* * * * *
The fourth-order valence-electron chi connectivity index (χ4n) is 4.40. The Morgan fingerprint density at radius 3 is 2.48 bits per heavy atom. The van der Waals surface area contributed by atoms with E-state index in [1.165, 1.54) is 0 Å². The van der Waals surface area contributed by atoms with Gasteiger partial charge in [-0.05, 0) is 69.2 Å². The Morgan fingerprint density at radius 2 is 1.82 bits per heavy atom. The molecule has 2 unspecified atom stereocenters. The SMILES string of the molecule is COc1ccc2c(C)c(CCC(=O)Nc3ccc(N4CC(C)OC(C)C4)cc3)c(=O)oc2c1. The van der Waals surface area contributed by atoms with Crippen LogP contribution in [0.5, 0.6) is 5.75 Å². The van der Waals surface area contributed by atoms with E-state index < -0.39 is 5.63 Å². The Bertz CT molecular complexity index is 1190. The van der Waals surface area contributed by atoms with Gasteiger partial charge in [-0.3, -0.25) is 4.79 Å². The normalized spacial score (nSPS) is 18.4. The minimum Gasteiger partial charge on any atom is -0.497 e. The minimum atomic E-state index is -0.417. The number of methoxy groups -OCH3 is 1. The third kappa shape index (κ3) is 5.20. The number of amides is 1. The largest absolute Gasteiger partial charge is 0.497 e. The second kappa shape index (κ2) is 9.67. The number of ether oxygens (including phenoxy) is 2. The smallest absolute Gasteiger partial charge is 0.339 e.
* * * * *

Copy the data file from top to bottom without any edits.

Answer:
The fourth-order valence-electron chi connectivity index (χ4n) is 4.40. The Morgan fingerprint density at radius 3 is 2.48 bits per heavy atom. The van der Waals surface area contributed by atoms with E-state index in [1.165, 1.54) is 0 Å². The van der Waals surface area contributed by atoms with Gasteiger partial charge in [-0.05, 0) is 69.2 Å². The Morgan fingerprint density at radius 2 is 1.82 bits per heavy atom. The molecule has 2 unspecified atom stereocenters. The SMILES string of the molecule is COc1ccc2c(C)c(CCC(=O)Nc3ccc(N4CC(C)OC(C)C4)cc3)c(=O)oc2c1. The van der Waals surface area contributed by atoms with Crippen LogP contribution in [0.5, 0.6) is 5.75 Å². The van der Waals surface area contributed by atoms with E-state index < -0.39 is 5.63 Å². The Bertz CT molecular complexity index is 1190. The van der Waals surface area contributed by atoms with Gasteiger partial charge in [-0.3, -0.25) is 4.79 Å². The normalized spacial score (nSPS) is 18.4. The minimum Gasteiger partial charge on any atom is -0.497 e. The minimum atomic E-state index is -0.417. The number of methoxy groups -OCH3 is 1. The third kappa shape index (κ3) is 5.20. The number of amides is 1. The largest absolute Gasteiger partial charge is 0.497 e. The second kappa shape index (κ2) is 9.67. The number of ether oxygens (including phenoxy) is 2. The smallest absolute Gasteiger partial charge is 0.339 e.